Monday, 6 September 2010

Your Call Is Important To Us

Info from the English WP http://en.wikipedia.o...Image via WikipediaGreeting the Caller
When answering the phone, say ‘Hello’. When the caller says ‘Hello’ back, keep saying hello until the caller becomes angry. Alternatively, give your name and ask in a bright, sparky voice, ‘Is there anything I can do for you today after you tell me your inside leg measurement?’

If you can, pronounce your name oddly so that the caller has to ask for it several times. Ideally, change your name to TikkiPikkapukka.

Time on Hold
If the caller has been on hold for a significant time, it is likely that he or she will have been forced to listen to distorted music, several advertisements for your organisation's brilliant customer service award track record and several repetitions of ‘Your call is important to us but we’re busy helping other customers.’ It is likely that the customer will be angry or at the least mildly irritated at this stage, so don’t forget to place them back on hold. Ideally, pick a line that doesn’t have music on hold but that does have a strange echo on it, something like an ultrasound recording played backwards or a slowed down recording of the Doppler effect from a pea being shot through a wind tunnel.

If the caller asks you to call them back, assure them that you will and forget to take their number.

Asking For Security Information
Make sure you always ask for the customer’s security information even if the call is a routine request for something like your branch opening hours. Be particularly sure to ask for this information if your call system has already asked the customer to key in his or her PIN number, unique caller number, Memorable Information and Call Repeating Access Password number in order to get put on hold for twenty minutes to talk to you.

If your call centre has initiated the call, don’t forget to fail to identify yourself properly and then go straight into asking a range of insane security questions. If the customer answers these, don’t forget to end the call with a warning about identity theft.

Putting the Caller on Hold
Never, ever tell the customer you are about to put them on hold. Just drop the line and leave them in limbo to stew for a while. Ideally, have a colleague pick up the line and insist on going through the whole process again. If you put a caller through this until every seat in the call centre has talked to him/her and have the recordings kept for training purposes to prove it, you could be eligible for a Callie – the global call centre awards. The link to the application form is here.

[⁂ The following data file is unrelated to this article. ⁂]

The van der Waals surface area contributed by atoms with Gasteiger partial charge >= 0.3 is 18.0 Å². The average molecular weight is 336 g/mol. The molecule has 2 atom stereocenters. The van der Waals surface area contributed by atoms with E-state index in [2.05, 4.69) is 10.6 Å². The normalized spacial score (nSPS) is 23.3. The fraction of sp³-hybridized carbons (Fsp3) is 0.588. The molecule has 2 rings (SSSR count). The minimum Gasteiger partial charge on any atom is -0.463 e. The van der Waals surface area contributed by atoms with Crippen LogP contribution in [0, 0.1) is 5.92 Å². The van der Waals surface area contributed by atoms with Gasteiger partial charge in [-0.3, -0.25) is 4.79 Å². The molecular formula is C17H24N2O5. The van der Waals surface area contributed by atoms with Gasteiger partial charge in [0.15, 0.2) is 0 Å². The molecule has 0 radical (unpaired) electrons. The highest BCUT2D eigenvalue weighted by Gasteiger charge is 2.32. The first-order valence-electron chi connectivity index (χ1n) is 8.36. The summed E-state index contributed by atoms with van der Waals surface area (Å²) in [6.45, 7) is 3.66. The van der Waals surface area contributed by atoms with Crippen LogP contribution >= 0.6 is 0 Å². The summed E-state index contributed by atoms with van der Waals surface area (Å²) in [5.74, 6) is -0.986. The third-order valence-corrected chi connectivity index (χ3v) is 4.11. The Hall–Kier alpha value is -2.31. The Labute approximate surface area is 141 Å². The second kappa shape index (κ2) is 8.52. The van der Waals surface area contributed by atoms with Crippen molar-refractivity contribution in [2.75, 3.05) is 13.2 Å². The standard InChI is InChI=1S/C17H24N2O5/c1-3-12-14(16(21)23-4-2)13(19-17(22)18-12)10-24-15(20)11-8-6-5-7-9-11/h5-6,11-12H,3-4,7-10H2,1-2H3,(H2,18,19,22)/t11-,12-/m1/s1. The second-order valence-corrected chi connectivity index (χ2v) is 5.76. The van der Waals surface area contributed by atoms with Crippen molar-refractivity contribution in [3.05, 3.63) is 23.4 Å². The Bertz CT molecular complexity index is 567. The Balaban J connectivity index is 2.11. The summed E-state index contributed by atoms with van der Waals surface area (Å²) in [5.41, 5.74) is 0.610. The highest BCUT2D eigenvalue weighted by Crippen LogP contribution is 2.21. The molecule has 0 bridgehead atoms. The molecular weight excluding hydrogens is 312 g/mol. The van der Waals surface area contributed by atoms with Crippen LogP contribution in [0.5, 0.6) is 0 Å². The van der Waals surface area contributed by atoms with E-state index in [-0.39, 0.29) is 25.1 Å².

Keep the Caller Informed
If it is taking a huge amount of time to dig into the customer’s records or get a line to the department that has the answers, don’t forget to sigh a lot and make plentiful tapping noises on your keyboard. You can save the risk of RSI or chipped nail polish by making a recording of this sound on a cheap Dictaphone and just replaying it. Then ask the customer if he/she is there, say ‘Just one minute’ and transfer the line to the night service message. If your call centre is 24/7, transfer the call to the ‘Sorry, extension 43 is not available. Please leave a message.’ This should then route through to ‘This mailbox is full, please try later.’

Never Guess the Answer
If you don’t know the answer to a customer’s question, don’t guess the answer, just lie. Say anything that comes into your head. Some good holding lines are: ‘That’s against our policies’, ‘My manager has said I can’t do that’, ‘The system is down’ and ‘That department has been disbanded.’ A great all-purpose lie is, ‘Yes, that’s finished now. The thing you want is in the post and will be with you within two working days.’

Always Keep the Promise to Call Back
When you are forced to promise to call the customer back, always ensure that there is, indeed, a subsequent call. Route the call request through to another department, security is always a good one, or a totally unrelated department in another continent is always good to place a call back to the customer.

How to Deal With an Angry Caller